{Thirteen in 2013} American Wife


My book pick for July was Curtis Sittenfeld's American Wife, a book which has many fewer patriotic overtones than the title implies. The novel is a *very* thinly veiled biography of Laura Bush, who's alter-ego is Alice Blackwell in this novel. The setting trades Texas for Wisconsin, Yale for Princeton, and George W. Bush for Charlie Blackwell, but in the end, the novel tells the story of a woman who marries an aspiring politician with radically differing views from her own who goes on to start an incredibly unpopular war in the Middle East. 
The novel is divided into three sections and tells the story of Alice growing up in rural Wisconsin, as an elementary school librarian, and as the first lady of the United States. The first two sections were wonderful, and painted a very nuanced portrait of Alice, one that showed that her connection to Charlie Blackwell, who on the surface seems quite different from her, comes from Alice's traditionalist upbringing, even if by the time Alice and Charlie met, Alice had become much more liberal. The main tragedy of the first section, inspired by a true event in Laura Bush's life, becomes a turning point in Alice's life, and Curtis Sittenfeld seems to make the argument that Alice's attraction to Charlie, in spite of her liberal political leanings, stemmed from a desire to return to a simpler time in her life that she feels she robbed herself of.
The last section of the book portrays one day in the life of Alice as first lady, in which she essentially tries to reconcile all of the loose ends in her life, and I thought this was the weakest, and least plausible, section of the book. Sittenfeld makes bold claims for Alice's political leanings and her justifications of the fact that she almost never contradicted her husband's views in public, but I thought this section, while providing some nice closure, did not do the first two sections of the book justice.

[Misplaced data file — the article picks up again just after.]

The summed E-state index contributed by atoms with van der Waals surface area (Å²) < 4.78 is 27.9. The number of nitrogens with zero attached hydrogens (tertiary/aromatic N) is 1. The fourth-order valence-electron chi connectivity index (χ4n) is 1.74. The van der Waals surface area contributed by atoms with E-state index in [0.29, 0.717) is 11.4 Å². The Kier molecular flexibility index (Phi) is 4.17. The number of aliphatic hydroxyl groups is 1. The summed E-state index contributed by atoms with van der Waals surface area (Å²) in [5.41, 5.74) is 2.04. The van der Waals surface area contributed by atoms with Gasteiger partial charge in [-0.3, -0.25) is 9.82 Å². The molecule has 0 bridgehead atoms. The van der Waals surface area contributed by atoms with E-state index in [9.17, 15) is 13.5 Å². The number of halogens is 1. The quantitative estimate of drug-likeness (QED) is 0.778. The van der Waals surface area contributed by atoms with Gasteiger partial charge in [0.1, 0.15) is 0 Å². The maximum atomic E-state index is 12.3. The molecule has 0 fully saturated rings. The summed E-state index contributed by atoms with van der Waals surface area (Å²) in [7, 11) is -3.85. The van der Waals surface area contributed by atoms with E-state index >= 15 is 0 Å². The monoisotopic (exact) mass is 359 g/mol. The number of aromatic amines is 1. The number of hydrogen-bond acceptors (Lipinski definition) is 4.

I must admit that I do not know much about Laura Bush, although I certainly think she is an interesting figure. Apparently Sittenfeld's book was based on a 2004 biography of the first lady and bears many similarities to Bush's autobiography, which was published after American Wife. Parts of the book made me wonder how Sittenfeld got away with writing a book that so clearly resembles the life of a living political figure, but the book was very well written, and I'd recommend giving it a read!
Just as an aside, how interesting are the differences between the American and British covers of the book?
xx

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